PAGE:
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The Portfolio Committee on Agriculture, Land Reform and Rural Development has successfully concluded its nationwide public hearings on the Preservation and Development of Agricultural Land (PDAL) Bill yesterday in the Western Cape at Riviersondered Town Hall in the Overberg District Municipality where many participants during the hearings expressed their support for the Bill.
Overberg District residents told the committee that the Bill is long overdue as access to agricultural land remains a huge challenge in the area and they pleaded for measures to be put in place to monitor and evaluate the implementation of the Bill when it is passed into law.
The Chairperson of the committee, Nkosi Zwelivelile Mandela, said the purpose of the public hearings is to afford citizens to express their views on the Bill, to ensure that the final legislation is responsive to their needs. “As the committee, we appreciate all the meaningful and empowering inputs we have received as we criss-crossed the length and breath of the country,” Mandela said.
He added: “We are convinced that we have provided a strategic platform for all the affected stakeholders and the majority of South Africans, across all provinces to make oral inputs on the Bill.”
The Western Cape leg of the public hearings on the Bill was marked by a strong and sharp voice of appeal from the small-scale farmers for the Bill to make provision for empowerment and support. They indicated that the Bill in its current form excludes them. They called for access to land, water and electricity, among other things.
The residents especially farm dwellers and workers told the committee that they are still denied access to land and, worst of all, they are not recognised as human beings in the district. Representatives of small-scale farmers, one after another, told the committee that the government at all its levels does not assist them, they are instead being marginalised and pushed to the dry margins in the agricultural sector.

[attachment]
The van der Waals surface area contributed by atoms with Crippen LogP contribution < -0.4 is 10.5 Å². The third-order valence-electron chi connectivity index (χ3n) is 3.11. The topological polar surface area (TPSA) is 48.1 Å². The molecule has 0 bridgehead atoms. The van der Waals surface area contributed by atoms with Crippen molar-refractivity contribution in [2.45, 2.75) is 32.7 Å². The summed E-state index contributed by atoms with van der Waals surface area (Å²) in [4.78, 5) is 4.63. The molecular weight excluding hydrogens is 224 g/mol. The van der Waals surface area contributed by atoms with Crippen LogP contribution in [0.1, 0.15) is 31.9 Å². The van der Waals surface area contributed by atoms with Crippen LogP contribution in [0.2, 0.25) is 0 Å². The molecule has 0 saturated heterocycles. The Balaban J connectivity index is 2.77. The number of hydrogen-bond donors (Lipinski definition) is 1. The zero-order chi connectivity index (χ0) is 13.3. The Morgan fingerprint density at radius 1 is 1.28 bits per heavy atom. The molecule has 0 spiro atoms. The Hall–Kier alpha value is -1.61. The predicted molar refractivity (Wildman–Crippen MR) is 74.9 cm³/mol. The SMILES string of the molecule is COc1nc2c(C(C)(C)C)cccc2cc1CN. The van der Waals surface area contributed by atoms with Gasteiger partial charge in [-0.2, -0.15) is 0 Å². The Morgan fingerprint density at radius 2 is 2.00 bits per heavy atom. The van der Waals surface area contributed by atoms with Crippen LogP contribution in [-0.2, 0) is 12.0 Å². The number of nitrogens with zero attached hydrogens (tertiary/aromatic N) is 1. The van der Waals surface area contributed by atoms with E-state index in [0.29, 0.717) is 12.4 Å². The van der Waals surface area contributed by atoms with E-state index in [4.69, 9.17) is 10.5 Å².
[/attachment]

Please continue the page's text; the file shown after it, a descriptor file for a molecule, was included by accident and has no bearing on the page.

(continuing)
A representative of Agri-Western Cape indicated that they support the Bill, because they believe that the preservation of agricultural land is very important for food security in the country. The representative submitted that it is also important for the Bill to make provision for the preservation of land for mining, housing and food security. He further indicated that it is also important for the Bill to include communal land.
The Bill seeks to provide that the Subdivision of Agricultural Land Act (SALA) of 1970 applies to all agricultural land in the country.
The Bill further aims to address SALA shortcomings and other identified weaknesses. SALA is currently administered only by the national department of agriculture and, as such, it does not conform to the constitutional requirements of cooperative governance where national, provincial and local spheres of government have a role to play. SALA is only applicable to privately owned land and thus, the department cannot protect high-value agricultural land owned by the state, statutory bodies, communal land and land administered by traditional authorities.
Issued by the Parliamentary communication Services on behalf of the Chairperson of the Portfolio Committee on Agriculture, Land Reform and Rural Development Nkosi Zwelivelile Mandela